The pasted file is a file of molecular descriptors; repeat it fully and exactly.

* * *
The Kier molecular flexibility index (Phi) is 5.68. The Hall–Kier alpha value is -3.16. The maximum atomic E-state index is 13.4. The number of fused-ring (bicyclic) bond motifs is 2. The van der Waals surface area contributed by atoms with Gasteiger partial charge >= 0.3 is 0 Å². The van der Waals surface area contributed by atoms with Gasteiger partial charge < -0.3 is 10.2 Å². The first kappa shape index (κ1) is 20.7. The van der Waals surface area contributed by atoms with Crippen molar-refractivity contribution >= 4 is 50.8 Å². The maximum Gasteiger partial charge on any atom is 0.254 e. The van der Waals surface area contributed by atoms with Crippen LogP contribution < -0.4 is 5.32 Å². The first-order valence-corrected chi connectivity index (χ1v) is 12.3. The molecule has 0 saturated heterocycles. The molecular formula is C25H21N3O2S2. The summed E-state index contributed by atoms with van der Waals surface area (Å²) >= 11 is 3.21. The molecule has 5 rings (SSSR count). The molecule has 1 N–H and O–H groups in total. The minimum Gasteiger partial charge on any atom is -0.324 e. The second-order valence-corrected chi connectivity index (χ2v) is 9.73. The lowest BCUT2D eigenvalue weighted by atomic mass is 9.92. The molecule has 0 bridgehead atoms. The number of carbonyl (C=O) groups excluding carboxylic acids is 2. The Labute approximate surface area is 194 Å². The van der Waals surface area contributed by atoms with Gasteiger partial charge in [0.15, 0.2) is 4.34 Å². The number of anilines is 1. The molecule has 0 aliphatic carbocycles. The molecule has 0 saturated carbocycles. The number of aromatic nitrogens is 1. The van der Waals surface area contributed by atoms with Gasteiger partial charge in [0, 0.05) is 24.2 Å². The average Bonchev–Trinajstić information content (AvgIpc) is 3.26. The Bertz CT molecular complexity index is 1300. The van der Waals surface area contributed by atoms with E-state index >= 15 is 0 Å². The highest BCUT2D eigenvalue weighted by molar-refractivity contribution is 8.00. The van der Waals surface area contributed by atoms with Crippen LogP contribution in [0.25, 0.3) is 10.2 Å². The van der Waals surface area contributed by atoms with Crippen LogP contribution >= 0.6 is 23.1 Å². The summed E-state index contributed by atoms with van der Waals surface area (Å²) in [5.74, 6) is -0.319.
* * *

The Kier molecular flexibility index (Phi) is 5.68. The Hall–Kier alpha value is -3.16. The maximum atomic E-state index is 13.4. The number of fused-ring (bicyclic) bond motifs is 2. The van der Waals surface area contributed by atoms with Gasteiger partial charge >= 0.3 is 0 Å². The van der Waals surface area contributed by atoms with Gasteiger partial charge < -0.3 is 10.2 Å². The first kappa shape index (κ1) is 20.7. The van der Waals surface area contributed by atoms with Crippen molar-refractivity contribution >= 4 is 50.8 Å². The maximum Gasteiger partial charge on any atom is 0.254 e. The van der Waals surface area contributed by atoms with Crippen LogP contribution < -0.4 is 5.32 Å². The first-order valence-corrected chi connectivity index (χ1v) is 12.3. The molecule has 0 saturated heterocycles. The molecular formula is C25H21N3O2S2. The summed E-state index contributed by atoms with van der Waals surface area (Å²) >= 11 is 3.21. The molecule has 5 rings (SSSR count). The molecule has 1 N–H and O–H groups in total. The minimum Gasteiger partial charge on any atom is -0.324 e. The second-order valence-corrected chi connectivity index (χ2v) is 9.73. The lowest BCUT2D eigenvalue weighted by atomic mass is 9.92. The molecule has 0 bridgehead atoms. The number of carbonyl (C=O) groups excluding carboxylic acids is 2. The Labute approximate surface area is 194 Å². The van der Waals surface area contributed by atoms with Gasteiger partial charge in [0.15, 0.2) is 4.34 Å². The number of anilines is 1. The molecule has 0 aliphatic carbocycles. The molecule has 0 saturated carbocycles. The number of aromatic nitrogens is 1. The van der Waals surface area contributed by atoms with Gasteiger partial charge in [0, 0.05) is 24.2 Å². The average Bonchev–Trinajstić information content (AvgIpc) is 3.26. The Bertz CT molecular complexity index is 1300. The van der Waals surface area contributed by atoms with E-state index >= 15 is 0 Å². The highest BCUT2D eigenvalue weighted by molar-refractivity contribution is 8.00. The van der Waals surface area contributed by atoms with Crippen LogP contribution in [0.25, 0.3) is 10.2 Å². The van der Waals surface area contributed by atoms with Crippen LogP contribution >= 0.6 is 23.1 Å². The summed E-state index contributed by atoms with van der Waals surface area (Å²) in [5.74, 6) is -0.319.